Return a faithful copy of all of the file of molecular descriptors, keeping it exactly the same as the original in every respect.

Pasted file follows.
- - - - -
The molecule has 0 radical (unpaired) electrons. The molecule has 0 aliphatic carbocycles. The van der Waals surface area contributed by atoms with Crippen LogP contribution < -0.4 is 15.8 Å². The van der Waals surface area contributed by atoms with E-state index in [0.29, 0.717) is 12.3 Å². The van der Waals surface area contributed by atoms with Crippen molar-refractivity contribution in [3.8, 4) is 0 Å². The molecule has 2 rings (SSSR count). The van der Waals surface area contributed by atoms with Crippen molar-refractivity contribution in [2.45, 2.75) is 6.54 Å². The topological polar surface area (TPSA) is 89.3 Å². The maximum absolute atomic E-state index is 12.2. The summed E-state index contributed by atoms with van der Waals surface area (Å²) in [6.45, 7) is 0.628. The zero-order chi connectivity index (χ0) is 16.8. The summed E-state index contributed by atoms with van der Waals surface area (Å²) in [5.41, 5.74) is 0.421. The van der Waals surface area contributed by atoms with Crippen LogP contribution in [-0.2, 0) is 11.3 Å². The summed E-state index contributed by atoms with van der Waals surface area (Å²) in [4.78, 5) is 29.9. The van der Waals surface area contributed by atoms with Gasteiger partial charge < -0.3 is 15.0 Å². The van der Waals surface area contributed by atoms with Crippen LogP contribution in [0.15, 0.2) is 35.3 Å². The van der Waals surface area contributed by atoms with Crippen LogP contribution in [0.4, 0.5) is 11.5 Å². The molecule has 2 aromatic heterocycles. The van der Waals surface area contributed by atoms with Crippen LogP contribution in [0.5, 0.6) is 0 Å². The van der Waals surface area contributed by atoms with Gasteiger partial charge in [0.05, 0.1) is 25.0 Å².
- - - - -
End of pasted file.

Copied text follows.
The molecule has 0 radical (unpaired) electrons. The molecule has 0 aliphatic carbocycles. The van der Waals surface area contributed by atoms with Crippen LogP contribution < -0.4 is 15.8 Å². The van der Waals surface area contributed by atoms with E-state index in [0.29, 0.717) is 12.3 Å². The van der Waals surface area contributed by atoms with Crippen molar-refractivity contribution in [3.8, 4) is 0 Å². The molecule has 2 rings (SSSR count). The van der Waals surface area contributed by atoms with Crippen molar-refractivity contribution in [2.45, 2.75) is 6.54 Å². The topological polar surface area (TPSA) is 89.3 Å². The maximum absolute atomic E-state index is 12.2. The summed E-state index contributed by atoms with van der Waals surface area (Å²) in [6.45, 7) is 0.628. The zero-order chi connectivity index (χ0) is 16.8. The summed E-state index contributed by atoms with van der Waals surface area (Å²) in [5.41, 5.74) is 0.421. The van der Waals surface area contributed by atoms with Crippen LogP contribution in [-0.2, 0) is 11.3 Å². The summed E-state index contributed by atoms with van der Waals surface area (Å²) in [4.78, 5) is 29.9. The van der Waals surface area contributed by atoms with Gasteiger partial charge < -0.3 is 15.0 Å². The van der Waals surface area contributed by atoms with Crippen LogP contribution in [0.15, 0.2) is 35.3 Å². The van der Waals surface area contributed by atoms with Crippen LogP contribution in [0.4, 0.5) is 11.5 Å². The molecule has 2 aromatic heterocycles. The van der Waals surface area contributed by atoms with Crippen LogP contribution in [0.5, 0.6) is 0 Å². The van der Waals surface area contributed by atoms with Gasteiger partial charge in [0.05, 0.1) is 25.0 Å².